Just an hour south of Vietnam’s capital city of Hanoi sit several small villages known across the world for their unique artisan crafts. One particular village, Thuy Ung, has a legacy of making handcrafted goods from animal horns for more than 400 years. As you walk down the streets in Thuy Ung, it’s easy to spot large piles of buffalo horn tubes in the front yards of villagers’ homes, waiting to be turned into salad forks, spoons, bowls, combs, and pieces of jewelry.
Jessica Phan, the founder of the brand Hathorway, recalls when she first discovered buffalo horn houseware items in Vietnam’s markets while visiting her family in 2015. Phan, initially off-put by the buffalo horn items, assumed buffaloes were killed for their horns. Curious, Phan asked the buffalo horn sellers and artisans in Thuy Ung’s horn market about how the materials were sourced.
What Phan learned surprised her: a deep connection and age-old relationship between the buffalo, a symbol of sustaining life for the people of Vietnam, and the Vietnamese culture.
Sourcing Horn in Vietnam
The buffalo plays an important role in Vietnam, specifically in the economy and throughout its history. Buffalo have always worked alongside the Vietnamese people — pulling plows in the rice fields, carrying crops and heavy loads of goods and providing a source of food and nutrition.
When a buffalo is slaughtered, it provides meat for food, and its hide is tanned and turned into leather for shoes, belts, and accessories. Unlike rhino horns and elephant tusks which are intentionally cut from the animal, buffalo horns are a deadstock byproduct of the food and agricultural industry. The intact, hollow buffalo horns are set aside, ready to be turned into one of many sustainable, low waste products.
The artform and craft of buffalo horn carving dates back more than 400 years, and is viewed in Vietnamese culture as a deep sign of respect for the buffalo, ensuring that no part of the animal is ever wasted when its life cycle has concluded.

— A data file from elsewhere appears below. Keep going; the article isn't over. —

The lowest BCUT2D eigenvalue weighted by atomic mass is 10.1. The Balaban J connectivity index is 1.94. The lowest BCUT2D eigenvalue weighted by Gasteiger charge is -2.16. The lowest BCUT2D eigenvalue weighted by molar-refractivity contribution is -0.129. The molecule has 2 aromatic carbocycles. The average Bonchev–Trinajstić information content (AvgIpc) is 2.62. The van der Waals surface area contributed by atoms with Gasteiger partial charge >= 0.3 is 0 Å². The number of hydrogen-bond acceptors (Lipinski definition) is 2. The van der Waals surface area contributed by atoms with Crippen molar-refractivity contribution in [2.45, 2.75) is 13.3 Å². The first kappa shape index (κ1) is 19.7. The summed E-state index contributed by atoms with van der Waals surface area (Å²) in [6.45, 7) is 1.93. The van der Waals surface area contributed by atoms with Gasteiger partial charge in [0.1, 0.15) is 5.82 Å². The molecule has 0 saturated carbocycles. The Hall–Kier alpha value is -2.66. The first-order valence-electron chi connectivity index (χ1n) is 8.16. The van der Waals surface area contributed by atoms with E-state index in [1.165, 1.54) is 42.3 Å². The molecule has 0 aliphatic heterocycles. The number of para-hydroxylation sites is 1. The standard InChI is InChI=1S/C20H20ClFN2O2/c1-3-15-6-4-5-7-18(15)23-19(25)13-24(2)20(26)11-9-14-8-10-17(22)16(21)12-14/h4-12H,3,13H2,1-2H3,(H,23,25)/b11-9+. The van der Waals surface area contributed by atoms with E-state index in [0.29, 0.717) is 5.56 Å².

Hand Crafted Jewelry
Traditional horn carving is an organic and chemical free process. Artisans use hot oil to soften the hollow horns to make them more pliable. Once softened, the horns are cut down the middle and flattened into plates, which are then ready to be carved into intricate designs or pressed and shaped into objects like jewelry. When small pieces of jewelry are cut from the horn plates, the leftover pieces are used to create horn dust and horn powder that are then made into fertilizer.
Once cut, each piece is then shined and polished with a technique known as water polishing. Water polishing brings out the unique color, texture and striations of every horn’s natural beauty, and excludes the use of toxic ethanol, sealants or primers found in chemical polishing. Once shined, each horn’s unique color, design, and lustor is illuminated in every one-of-a-kind piece of jewelry.
Hathorway’s Twist to Horn Jewelry
Phan was instantly drawn to the sleek and durable material with its variations in color, but had a hard time finding jewelry that fit her style. After purchasing a few different pieces of horn and bringing them back to the United States, Phan began working with the horn herself to create unique pieces of jewelry. Phan’s background in graphic design inspired her to create jewelry with clean lines, geometric shapes, and edgy silhouettes that celebrate each unique piece of horn she encountered.
In February 2018, Phan left her career in tech to grow Hathorway, a women-owned and women-run business. Preserving the traditional craftsmanship gave Phan the opportunity to reconnect with her Vietnamese culture while also allowing her to pursue her childhood dream to work in fashion. Hathorway continues the tradition by partnering with an artisan family in Thuy Ung to create their own unique pieces carved from buffalo horn. Emphasizing responsible sourcing and sustainable fashion, Hathorway works with suppliers who provide their makers with fair wages and safe working conditions. By selecting materials and using processes with preservation in mind, each piece of jewelry is intentionally designed.
Vietnamese horn jewelry is a great example of why knowing the story behind the product is so important. It’s easy to assume that buffalo horns are sourced in a similar fashion to elephant tusks and rhino horns, but that cannot be further from the truth. Learning more about the eco-friendly process of creating horn jewelry and the zero-waste values associated with its production leads to a more informed purchase.